Of all the psych/garage revival acts around today, I would venture to say that Ty Segall is my favorite, not because he necessarily executes his music in a way that is exceptionally scuzzy — though it is plenty filthy — but because Segall is a songwriter that is perpetually inching towards refining his sound and mastering his craft. Other similar acts value the ethos of drunken swagger and brash teenage energy above all, but Segall knows well enough about the subtlety that lies underneath the guttural growl of fuzzboxes and cascading torrents of spring reverb.
2010’s Melted was a good mark of Segall’s talent with melody and chord progression — without sacrificing the need to bash his guitar and vocals into a bleeding pulp. Generally speaking, the album is full of nasty sounds and demented solos, but it’s also just as packed with hooks and sing-along moments and plain old craftsmanship. That latter dimension of the record tends to get drowned out by the crunch of the former, but that’s what the grandma/lizard/clown figure on the front is for — just in case you lost focus on how that thing is going to be hiding under your bed for the rest of your life.
“Imaginary Person” exemplifies speed and look of Melted with the band charging at full steam, chugging itself into a bloodlust seemingly satiated only by slapback delay in Segall’s vocal. The cherry on top of this LSD sundae is the constant double snare hit, which provides just the right amount of drive to get the toes tapping and the hair flying. Still, for all the energy expended in the track, there’s a distinct absence of distortion in the guitar sound, save for a slight snarl underneath the pulsing bassline. There is a clarity and intensity in the sound that looms like the freakish scaly monster on the cover of the album — the imaginary person. And when the bridge hits, the lack of distortion explodes into a clean riff worthy of any magic bus excursion — the kind that turns the world into the colors of rainbow sherbet.
For a less subtle, but just as effective approach, check out the subsequent track on the album, “My Sunshine”, which holds nothing back in its representation of garage grime. Though this number might be louder and messier and a more raw portrait of the cover art, Segall’s songwriter sensibilities are no less present. The stop/start-slash-quiet/loud dynamic is an artform that many current songwriters forget about (it was good enough for the Smashing Pumpkins and Pixies), but Segall uses it with maximum efficiency to leave a jagged edge on an already noisy song.
The first thing you’ll hear about 2011’s Goodbye Bread is that Segall slowed things down a bit, and the first thing you’ll see is the droopy bloodhound on the cover. This is one of those album covers that keeps it unapologetically weird without a hint of explanation, and while Melted‘s cover is arguably just as strange, Goodbye Bread’s makes a point of being strange without being surreal.
For me, that’s the main point of difference between these two records — yes, Segall dialed the fuzzbox down a bit, and yes, there is a song about a couch that goes, “She. Says. She. Wants. To. Buy. A. Couch. / I. Said. Why do we. Have. To. Buy. The. Couch,” but overall it seems less important that Segall has calmed down and more poignant that he’s got a keener edge to his technique. The sound is more refined and its presentation is such that every bit of effort he’s put into them is front and center, with shining guitar lines and timbres that recall 1970s power pop.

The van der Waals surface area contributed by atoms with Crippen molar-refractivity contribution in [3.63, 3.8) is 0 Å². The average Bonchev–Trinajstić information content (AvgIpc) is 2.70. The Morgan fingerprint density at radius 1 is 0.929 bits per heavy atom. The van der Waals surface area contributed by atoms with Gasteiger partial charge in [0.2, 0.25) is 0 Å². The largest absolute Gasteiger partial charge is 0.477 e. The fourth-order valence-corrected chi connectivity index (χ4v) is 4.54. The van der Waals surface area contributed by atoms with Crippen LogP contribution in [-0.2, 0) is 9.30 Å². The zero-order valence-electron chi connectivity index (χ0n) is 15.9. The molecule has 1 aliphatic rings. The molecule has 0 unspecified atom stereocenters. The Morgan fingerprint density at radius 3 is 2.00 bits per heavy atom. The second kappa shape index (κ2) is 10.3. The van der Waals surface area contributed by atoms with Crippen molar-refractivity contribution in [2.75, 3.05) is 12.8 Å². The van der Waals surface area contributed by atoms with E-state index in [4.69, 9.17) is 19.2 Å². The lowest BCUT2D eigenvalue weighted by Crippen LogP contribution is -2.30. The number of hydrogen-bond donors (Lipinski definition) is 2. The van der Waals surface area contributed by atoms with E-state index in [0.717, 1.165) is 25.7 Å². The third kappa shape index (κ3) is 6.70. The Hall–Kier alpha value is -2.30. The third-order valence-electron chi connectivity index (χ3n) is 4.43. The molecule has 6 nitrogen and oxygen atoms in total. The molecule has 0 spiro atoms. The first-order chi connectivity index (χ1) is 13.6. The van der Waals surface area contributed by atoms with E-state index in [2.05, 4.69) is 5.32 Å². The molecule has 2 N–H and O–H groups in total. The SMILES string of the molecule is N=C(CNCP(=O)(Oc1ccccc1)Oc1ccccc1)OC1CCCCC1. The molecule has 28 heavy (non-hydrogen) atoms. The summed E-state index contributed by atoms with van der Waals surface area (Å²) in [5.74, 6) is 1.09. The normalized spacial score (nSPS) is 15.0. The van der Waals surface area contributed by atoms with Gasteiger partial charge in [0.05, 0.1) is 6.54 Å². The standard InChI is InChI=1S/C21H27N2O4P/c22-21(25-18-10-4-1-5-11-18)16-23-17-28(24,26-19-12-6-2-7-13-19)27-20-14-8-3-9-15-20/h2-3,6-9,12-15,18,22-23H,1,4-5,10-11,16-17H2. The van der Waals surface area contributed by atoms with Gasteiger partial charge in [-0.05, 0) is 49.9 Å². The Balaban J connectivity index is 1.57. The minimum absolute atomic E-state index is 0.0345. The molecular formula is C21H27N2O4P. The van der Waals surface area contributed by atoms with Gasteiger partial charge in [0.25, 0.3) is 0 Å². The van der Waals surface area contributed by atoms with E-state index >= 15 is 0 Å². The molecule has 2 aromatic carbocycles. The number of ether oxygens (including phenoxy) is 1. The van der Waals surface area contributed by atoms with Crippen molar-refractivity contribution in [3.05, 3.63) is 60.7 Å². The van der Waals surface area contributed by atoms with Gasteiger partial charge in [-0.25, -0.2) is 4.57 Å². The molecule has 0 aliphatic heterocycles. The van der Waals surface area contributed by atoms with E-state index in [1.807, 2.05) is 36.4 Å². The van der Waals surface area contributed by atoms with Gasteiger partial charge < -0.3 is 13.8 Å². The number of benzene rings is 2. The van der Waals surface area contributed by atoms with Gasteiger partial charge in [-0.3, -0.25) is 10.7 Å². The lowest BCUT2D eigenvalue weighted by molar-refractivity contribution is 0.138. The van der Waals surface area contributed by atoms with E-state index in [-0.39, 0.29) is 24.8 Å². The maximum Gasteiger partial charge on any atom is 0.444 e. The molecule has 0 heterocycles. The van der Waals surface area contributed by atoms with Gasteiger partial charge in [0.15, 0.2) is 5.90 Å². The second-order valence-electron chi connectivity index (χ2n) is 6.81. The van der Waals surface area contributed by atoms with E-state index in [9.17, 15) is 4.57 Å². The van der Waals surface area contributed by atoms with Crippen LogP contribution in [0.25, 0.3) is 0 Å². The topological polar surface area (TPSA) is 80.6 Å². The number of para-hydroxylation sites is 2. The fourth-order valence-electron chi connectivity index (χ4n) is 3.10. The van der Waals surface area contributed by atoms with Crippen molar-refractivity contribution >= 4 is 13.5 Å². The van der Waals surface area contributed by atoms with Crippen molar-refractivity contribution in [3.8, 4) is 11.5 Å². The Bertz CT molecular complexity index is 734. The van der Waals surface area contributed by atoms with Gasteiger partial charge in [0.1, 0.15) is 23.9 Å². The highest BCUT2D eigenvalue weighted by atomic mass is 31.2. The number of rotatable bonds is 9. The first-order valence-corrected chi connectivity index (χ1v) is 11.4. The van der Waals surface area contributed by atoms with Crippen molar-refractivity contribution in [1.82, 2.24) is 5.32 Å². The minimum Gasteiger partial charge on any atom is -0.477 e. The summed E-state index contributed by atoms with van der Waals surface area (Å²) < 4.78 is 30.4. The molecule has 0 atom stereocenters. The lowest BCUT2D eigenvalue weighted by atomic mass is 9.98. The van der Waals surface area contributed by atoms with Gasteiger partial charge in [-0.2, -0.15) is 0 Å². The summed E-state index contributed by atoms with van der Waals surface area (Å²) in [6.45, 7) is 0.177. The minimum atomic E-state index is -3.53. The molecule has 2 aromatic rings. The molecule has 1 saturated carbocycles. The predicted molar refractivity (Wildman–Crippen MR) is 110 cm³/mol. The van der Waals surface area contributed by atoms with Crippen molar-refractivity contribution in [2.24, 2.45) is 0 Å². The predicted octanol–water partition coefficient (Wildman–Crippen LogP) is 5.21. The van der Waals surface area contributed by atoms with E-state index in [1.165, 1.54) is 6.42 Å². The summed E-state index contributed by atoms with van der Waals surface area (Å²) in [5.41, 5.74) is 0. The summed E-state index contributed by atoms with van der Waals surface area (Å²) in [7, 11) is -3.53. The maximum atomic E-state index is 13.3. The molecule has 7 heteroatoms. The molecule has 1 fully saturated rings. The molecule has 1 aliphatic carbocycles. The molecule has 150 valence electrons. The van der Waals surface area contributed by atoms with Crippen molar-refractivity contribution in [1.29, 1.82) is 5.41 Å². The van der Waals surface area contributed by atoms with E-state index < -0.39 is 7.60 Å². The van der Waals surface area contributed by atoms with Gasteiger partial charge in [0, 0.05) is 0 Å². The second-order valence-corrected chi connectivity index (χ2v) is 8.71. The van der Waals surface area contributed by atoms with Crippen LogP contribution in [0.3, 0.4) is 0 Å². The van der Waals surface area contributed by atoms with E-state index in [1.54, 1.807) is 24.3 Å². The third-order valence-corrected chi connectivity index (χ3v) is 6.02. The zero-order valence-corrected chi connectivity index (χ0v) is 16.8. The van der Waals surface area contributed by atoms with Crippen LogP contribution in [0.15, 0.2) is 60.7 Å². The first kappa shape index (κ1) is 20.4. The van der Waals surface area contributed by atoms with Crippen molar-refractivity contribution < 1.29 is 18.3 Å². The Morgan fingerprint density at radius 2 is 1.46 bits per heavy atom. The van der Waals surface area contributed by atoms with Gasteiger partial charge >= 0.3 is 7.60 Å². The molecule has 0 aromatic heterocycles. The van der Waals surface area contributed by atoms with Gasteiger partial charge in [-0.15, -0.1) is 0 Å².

The trebly twang of Segall’s guitar was what stood out to me first, sounding like either a 12-string or dobro — both of which I would have never expected from a Ty Segall record. Regardless, the track builds slowly using a simple sung melody until the rest of the band kicks in and Segall starts getting into the meat of the lyrics. Sick of this, sick of that, Segall rants about everything left and right while the pace keeps building. Things get a little heavier after about 1:30, when the track transforms into a shaggy-haired sing-along, and it continues this way until about 2:30 when the structure changes yet again and starts to speed up at a harrowing pace. In Melted, this is when the band would hand control of the song over to the waves of feedback, but just when it seems like the Segall of Melted is about make a comeback, he throws in yet another shift, stopping and started again with a slow motion solo that tears across the speakers with a drippy crunch.
Melted is about losing control to the rock gods at the altar of fuzz — being driven into fits and seizures in the presence of its almighty power and ending up like lizard-face. But if there’s anything “I Am With You” and its neighboring tracks have to say, it’s that Goodbye Bread is about channeling that energy into a focused point. About losing control — but in a controlled environment. You’ll never look at bloodhounds in the same way again.
Artist: Ty Segall
Tracklist & Review (Allmusic)
Album: Goodbye Bread
Tracklist & Review (Allmusic)
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